Charity key findings and calls to action

Key findings

Polarising perspectives from the third sector

26,000 (13%) charities have shown almost no digital activity in 2019 (Segment 1); this is 10,000 more charities (five percentage points) than 2018. On the other hand, there are also 24,000 additional charities who are almost digital by default (Segment 5).

In total, 111,000 charities (56%) have full Essential Digital Skills needed to operate in 2019. The digital tasks charities are most likely to be able to do are:

  • Digitally communicate with customers and suppliers (91%)
  • Keep software up to date (81%)
  • Respond to customer queries (80%)

However, there are key opportunities being missed

When Charities are digitally adept it translates into better outcomes for beneficiaries, and for the charities themselves, it enables them to:

  • Reach those that need their services most; only 51% have accessibility procedures built into their websites. This means some of the most vulnerable people in society might be missing out on services designed to help them.
  • Save time - This is still the most recognised online benefit to charities. This year, a third of charities (30%) recognise they now save at least one day a week thanks to digital practices.
  • Grow their income - Charities with full Essential Digital Skills are 1.5 times more likely than those without to have had an increase in revenue, resulting in more resources for people and potential benefit for end users.

Younger charities are leading the charge

Younger charities (under 10 years of age) are more digitally active and are reaping the rewards. They are more likely to be ‘doing their business on the move’ (47%) so they can place focus on their donors, supporters and beneficiaries.

Older charities are blocked by dismissive digital leaders

26% of charities have no interest in 'doing more online'; this rises to 49% amongst charities with the very little digital engagement (Segment 1). The data shows that apathy amongst charity leaders is a defining factor; 45% of organisations have leaders that don't think digital is relevant, and this is 43% of established charities over 10 years old.

Security is the first step, but is not a pathway to trying more online

The 2019 Index score of 50 sees a 4 point increase from 2018. The Index data indicates that this has been driven by increased security infrastructure and capability, which has shot up 15 points in the last 12 months. The majority of other capabilities have plateaued since 2018.

42% of charities want tech talent and digital proficiency

 Organisations understand that they need employees with higher digital capability – this is an increasing issue for charities. In 2014 10% of charities identified a lack of digitally skilled talent as a barrier within their organisation; in 2019 this is now 42%.

37% of charities do not understand which technologies they should invest in to drive their organisation forward and this, alongside a desire for digital talent, illustrates why more charities than ever are paying for external expertise.  Despite this we know that only 2% of charities are making the most of free training. This shows there is a large opportunity for charities to access expertise for less.

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Calls to action

Created in partnership with Zoe Amar, Director at Zoe Amar Digital and Chair of The Charity Digital Code of Practice.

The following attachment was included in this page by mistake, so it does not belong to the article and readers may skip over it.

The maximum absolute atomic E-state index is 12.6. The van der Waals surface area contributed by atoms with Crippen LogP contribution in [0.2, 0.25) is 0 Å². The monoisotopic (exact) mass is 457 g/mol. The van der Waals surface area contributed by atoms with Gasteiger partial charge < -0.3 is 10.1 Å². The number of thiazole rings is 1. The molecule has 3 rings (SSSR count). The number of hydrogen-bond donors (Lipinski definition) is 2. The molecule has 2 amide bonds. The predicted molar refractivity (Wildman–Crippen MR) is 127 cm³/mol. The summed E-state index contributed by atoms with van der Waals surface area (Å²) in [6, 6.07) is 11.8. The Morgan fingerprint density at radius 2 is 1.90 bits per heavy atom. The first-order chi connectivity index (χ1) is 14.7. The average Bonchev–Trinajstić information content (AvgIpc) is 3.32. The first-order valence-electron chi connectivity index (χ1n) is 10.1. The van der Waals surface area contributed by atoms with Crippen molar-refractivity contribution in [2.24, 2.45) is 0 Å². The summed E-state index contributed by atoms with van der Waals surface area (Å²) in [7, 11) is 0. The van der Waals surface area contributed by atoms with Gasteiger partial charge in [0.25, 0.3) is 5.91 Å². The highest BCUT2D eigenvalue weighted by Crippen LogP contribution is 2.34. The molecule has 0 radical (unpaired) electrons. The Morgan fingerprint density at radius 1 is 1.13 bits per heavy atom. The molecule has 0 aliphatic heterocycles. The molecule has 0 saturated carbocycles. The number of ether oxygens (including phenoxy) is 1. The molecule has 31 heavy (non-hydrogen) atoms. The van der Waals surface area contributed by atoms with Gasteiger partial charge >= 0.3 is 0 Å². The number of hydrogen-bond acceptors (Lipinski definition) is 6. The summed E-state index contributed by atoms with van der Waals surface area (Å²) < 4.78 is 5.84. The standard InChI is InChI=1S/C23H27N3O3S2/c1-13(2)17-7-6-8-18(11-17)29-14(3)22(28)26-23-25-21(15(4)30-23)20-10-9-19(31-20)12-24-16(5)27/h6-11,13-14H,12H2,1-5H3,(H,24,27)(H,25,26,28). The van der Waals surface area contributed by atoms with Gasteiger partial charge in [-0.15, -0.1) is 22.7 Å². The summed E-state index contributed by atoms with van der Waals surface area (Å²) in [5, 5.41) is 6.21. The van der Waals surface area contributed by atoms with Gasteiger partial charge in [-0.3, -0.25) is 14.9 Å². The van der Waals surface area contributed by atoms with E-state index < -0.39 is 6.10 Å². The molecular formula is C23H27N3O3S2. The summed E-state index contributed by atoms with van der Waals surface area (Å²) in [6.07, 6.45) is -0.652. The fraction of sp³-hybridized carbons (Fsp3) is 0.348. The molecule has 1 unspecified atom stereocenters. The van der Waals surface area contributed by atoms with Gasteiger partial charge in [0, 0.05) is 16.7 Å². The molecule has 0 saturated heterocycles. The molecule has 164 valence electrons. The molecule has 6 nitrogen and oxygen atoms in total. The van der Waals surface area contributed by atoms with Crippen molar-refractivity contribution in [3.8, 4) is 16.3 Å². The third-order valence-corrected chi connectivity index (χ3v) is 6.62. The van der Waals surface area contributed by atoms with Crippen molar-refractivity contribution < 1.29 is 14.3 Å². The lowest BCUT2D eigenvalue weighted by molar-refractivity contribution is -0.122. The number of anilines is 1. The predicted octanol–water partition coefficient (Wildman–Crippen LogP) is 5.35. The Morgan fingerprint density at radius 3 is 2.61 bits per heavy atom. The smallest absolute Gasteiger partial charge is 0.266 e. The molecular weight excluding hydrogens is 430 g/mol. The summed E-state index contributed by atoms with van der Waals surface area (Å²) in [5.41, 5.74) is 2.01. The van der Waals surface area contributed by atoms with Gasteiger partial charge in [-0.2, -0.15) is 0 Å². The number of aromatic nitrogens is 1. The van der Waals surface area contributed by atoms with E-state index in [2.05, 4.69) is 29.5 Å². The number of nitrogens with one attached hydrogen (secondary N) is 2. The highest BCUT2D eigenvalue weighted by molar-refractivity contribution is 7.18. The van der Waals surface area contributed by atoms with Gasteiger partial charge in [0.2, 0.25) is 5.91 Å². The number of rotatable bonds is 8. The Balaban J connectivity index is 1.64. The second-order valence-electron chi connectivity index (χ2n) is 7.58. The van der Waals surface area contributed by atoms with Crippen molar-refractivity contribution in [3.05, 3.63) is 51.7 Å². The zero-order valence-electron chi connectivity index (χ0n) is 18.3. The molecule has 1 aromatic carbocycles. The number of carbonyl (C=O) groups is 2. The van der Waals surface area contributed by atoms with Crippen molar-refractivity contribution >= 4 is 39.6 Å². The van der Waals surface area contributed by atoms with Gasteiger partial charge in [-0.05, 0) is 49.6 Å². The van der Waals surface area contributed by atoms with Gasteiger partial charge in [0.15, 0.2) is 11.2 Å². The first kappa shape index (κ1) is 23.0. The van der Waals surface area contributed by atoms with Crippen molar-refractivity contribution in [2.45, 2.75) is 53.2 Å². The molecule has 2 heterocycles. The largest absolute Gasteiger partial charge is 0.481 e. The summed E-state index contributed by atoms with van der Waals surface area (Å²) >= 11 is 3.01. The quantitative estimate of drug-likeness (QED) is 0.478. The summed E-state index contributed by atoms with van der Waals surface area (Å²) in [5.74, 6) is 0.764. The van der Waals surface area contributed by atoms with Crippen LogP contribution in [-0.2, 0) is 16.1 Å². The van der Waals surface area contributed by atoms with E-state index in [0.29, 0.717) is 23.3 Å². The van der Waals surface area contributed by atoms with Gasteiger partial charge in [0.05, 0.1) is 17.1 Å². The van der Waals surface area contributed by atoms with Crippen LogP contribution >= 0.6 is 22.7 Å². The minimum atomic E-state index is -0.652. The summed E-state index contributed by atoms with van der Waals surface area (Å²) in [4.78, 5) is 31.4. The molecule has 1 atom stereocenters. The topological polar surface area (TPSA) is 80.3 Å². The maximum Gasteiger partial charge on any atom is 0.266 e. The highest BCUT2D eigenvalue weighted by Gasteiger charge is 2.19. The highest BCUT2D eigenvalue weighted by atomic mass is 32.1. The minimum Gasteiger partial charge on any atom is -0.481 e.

1. Leaders need to lean into digital

Leaders must embrace the positive potential of digital. This will require a mindset and a skillset shift. Without the expertise or the confidence to adapt, charity leaders may be reluctant and as a result, many charities are missing out on key benefits, including taking the focus from the back office to the beneficiary.

Charities need to learn from other organisations with the highest digital capabilities and ensure there are methods of training and upskilling leaders. Leaders do not need to develop the in-depth technical skills themselves, however they must build a deeper understanding of digital. Being open to change and able to influence the organisation before digital can be truly embedded.

2. Close the skills gap

Charities must take advantage of free training. With charities identifying their own skill set as a barrier to progression, the opportunity to use free training sources, which currently only 2% of charities do, there is a huge opportunity for charities to grow their capabilities. We also know charities are spending money on third parties and on consultants, when free training for staff could provide a cost-effective, long-term solution. Charities with the highest digital capability are trailblazing by taking advantage of more free resources and realising the benefits.

With a wealth of advice available through the Charity Digital Code of Practice, charities can use the practical tools and advice as a framework to increase their impact, efficiency and sustainability through digital skills.

3. Pay it forward

Charities need to collaborate and share successes to progress.  The report indicates charities value feedback and support from their friends, family and peers, with 55% of charities following informal routes to get support. The most digitally capable need to pay it forward by helping others, and larger charities could lead the charge.

Whether it's offering to mentor a smaller charity, or providing one-off advice, charities who are more digitally capable could make a real difference by becoming role-models and influencing the change that the industry needs to see.

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